National Grid, one of the two surviving listed companies from Thatcher’s privatization of the electricity industry, is a giant firm that owns the electric transmission systems of England and Wales, electricity distribution networks in England, Wales, New York, Massachusetts, and Rhode Island, as well as gas storage facilities and renewable resources. National Grid, like most utilities normally is in the headlines only when the lights go out. However, the company recently shocked the investment public when it announced financing for its £60 billion five-year capital spending program. The company intends to raise £6.8 billion by selling discounted common stock in a rights offering (7 new shares for every 24 owned) to its shareholders, which will increase the number of shares by roughly 29%. This is a monumental offering by European standards. Now for the bad news. In order to save cash for the big spending program,  the company will “rebase” ( euphemism for “reduce”)  the common stock dividend so dividend outflow remains the same despite the higher number of shares outstanding.  Not exactly share-owner-friendly. But let’s be frank. Income-seeking investors with a low appetite for risk hate dividend cuts. 

Financing the £60 billion capital program, we estimate, might look roughly like this (rounded): rights offering £7 billion, depreciation £12 billion, retained earnings £4 billion, sale of assets £4 billion, debt and other £32 billion. That’s a lot of debt, but that is not what shocked the market. It was the size of the stock issue combined with a dividend cut. National Grid stock fell 20% in three days. Yet, even on a “rebased” basis, with a 4% dividend and a likely 6% growth rate, National Grid, to us, looks like a reasonable value. Stated differently, current income of 4% plus earnings growth of 6% suggests an implied total equity return for this company of 10%. That has traditionally been a very attractive level for a regulated utility. Maybe we are missing something.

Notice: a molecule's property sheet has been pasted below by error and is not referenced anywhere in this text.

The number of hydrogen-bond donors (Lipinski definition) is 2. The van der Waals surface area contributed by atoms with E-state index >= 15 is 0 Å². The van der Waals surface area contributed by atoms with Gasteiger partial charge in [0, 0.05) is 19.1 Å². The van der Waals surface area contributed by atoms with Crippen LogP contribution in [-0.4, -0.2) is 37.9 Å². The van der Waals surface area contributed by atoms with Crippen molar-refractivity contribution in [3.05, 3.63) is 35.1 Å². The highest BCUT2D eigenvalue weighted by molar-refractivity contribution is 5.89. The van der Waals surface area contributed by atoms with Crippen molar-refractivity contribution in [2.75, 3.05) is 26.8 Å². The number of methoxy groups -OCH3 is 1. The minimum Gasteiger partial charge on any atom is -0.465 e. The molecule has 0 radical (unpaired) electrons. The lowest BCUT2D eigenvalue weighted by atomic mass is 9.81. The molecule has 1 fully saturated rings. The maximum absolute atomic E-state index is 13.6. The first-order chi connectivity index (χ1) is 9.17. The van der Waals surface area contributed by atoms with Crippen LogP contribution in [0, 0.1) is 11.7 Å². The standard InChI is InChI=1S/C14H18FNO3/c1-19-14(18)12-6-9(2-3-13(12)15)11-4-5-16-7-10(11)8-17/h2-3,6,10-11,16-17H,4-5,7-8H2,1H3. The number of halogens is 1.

But we aren’t planning to discuss National Grid’s prospects or its communications with share owners, but rather to point out that National Grid’s capital program will lead to growth in capitalization of roughly 10% per year. But like many utilities, its internally generated funds might only furnish less than one-third of the money needed for its capital program. American utilities, with increasing capital programs for electrification, are headed in the same direction in terms of spending and financing. The only difference is that US companies will not sell one huge equity offering but rather a number of smaller ones. The end result is the same in terms of equity dilution but equity investor’s feelings are less ruffled this way. Big electric utility spending plans will become commonplace. So will frequent common stock sales. Get used to them.

And finally, shareholders of a properly regulated US investor-owned utility do not suffer meaningful earnings dilution when the company sells a considerable amount of common stock. Quite the contrary. Earnings can grow by a lot because regulators authorize rate increases that permit actual eps growth. Bottom line? Income-oriented investors react emotionally to dividend cuts. Let’s put it this way. A decently run utility with a 10% total return potential should not be sold.

By Leonard S. Hyman and William I. Tillles

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